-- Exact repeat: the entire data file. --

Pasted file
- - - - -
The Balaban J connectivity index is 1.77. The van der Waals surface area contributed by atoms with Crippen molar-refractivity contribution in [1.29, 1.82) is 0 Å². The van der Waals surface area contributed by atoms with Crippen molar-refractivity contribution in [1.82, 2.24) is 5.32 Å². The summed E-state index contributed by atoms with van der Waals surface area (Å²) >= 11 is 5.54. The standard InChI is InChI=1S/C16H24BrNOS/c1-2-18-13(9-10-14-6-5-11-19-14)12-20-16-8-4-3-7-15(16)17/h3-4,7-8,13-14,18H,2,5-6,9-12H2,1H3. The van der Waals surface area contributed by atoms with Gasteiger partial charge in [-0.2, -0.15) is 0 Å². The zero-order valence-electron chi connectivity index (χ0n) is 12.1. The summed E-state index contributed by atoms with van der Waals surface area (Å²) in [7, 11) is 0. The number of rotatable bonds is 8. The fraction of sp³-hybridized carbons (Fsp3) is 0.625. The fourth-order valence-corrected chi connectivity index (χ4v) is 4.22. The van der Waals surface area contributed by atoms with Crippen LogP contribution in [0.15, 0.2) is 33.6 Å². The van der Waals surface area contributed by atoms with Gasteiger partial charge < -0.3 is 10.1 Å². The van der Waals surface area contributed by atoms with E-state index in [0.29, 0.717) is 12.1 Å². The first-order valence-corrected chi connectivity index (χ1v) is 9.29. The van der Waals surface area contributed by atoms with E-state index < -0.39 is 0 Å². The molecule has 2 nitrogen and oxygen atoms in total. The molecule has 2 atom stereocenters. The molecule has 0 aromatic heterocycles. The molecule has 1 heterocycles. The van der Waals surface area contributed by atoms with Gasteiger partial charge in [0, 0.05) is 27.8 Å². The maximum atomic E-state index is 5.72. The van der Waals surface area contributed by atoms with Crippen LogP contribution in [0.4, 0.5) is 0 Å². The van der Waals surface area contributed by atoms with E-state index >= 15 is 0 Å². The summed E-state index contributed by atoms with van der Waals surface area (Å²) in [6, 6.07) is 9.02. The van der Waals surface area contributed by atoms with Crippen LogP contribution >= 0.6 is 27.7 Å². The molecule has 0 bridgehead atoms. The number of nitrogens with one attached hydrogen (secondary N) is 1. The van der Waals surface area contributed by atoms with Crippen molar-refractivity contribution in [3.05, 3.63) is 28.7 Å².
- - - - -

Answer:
The Balaban J connectivity index is 1.77. The van der Waals surface area contributed by atoms with Crippen molar-refractivity contribution in [1.29, 1.82) is 0 Å². The van der Waals surface area contributed by atoms with Crippen molar-refractivity contribution in [1.82, 2.24) is 5.32 Å². The summed E-state index contributed by atoms with van der Waals surface area (Å²) >= 11 is 5.54. The standard InChI is InChI=1S/C16H24BrNOS/c1-2-18-13(9-10-14-6-5-11-19-14)12-20-16-8-4-3-7-15(16)17/h3-4,7-8,13-14,18H,2,5-6,9-12H2,1H3. The van der Waals surface area contributed by atoms with Gasteiger partial charge in [-0.2, -0.15) is 0 Å². The zero-order valence-electron chi connectivity index (χ0n) is 12.1. The summed E-state index contributed by atoms with van der Waals surface area (Å²) in [7, 11) is 0. The number of rotatable bonds is 8. The fraction of sp³-hybridized carbons (Fsp3) is 0.625. The fourth-order valence-corrected chi connectivity index (χ4v) is 4.22. The van der Waals surface area contributed by atoms with Crippen LogP contribution in [0.15, 0.2) is 33.6 Å². The van der Waals surface area contributed by atoms with Gasteiger partial charge < -0.3 is 10.1 Å². The van der Waals surface area contributed by atoms with E-state index in [0.29, 0.717) is 12.1 Å². The first-order valence-corrected chi connectivity index (χ1v) is 9.29. The van der Waals surface area contributed by atoms with E-state index < -0.39 is 0 Å². The molecule has 2 nitrogen and oxygen atoms in total. The molecule has 2 atom stereocenters. The molecule has 0 aromatic heterocycles. The molecule has 1 heterocycles. The van der Waals surface area contributed by atoms with Gasteiger partial charge in [0, 0.05) is 27.8 Å². The maximum atomic E-state index is 5.72. The van der Waals surface area contributed by atoms with Crippen LogP contribution in [0.4, 0.5) is 0 Å². The van der Waals surface area contributed by atoms with E-state index >= 15 is 0 Å². The summed E-state index contributed by atoms with van der Waals surface area (Å²) in [6, 6.07) is 9.02. The van der Waals surface area contributed by atoms with Crippen LogP contribution >= 0.6 is 27.7 Å². The molecule has 0 bridgehead atoms. The number of nitrogens with one attached hydrogen (secondary N) is 1. The van der Waals surface area contributed by atoms with Crippen molar-refractivity contribution in [3.05, 3.63) is 28.7 Å².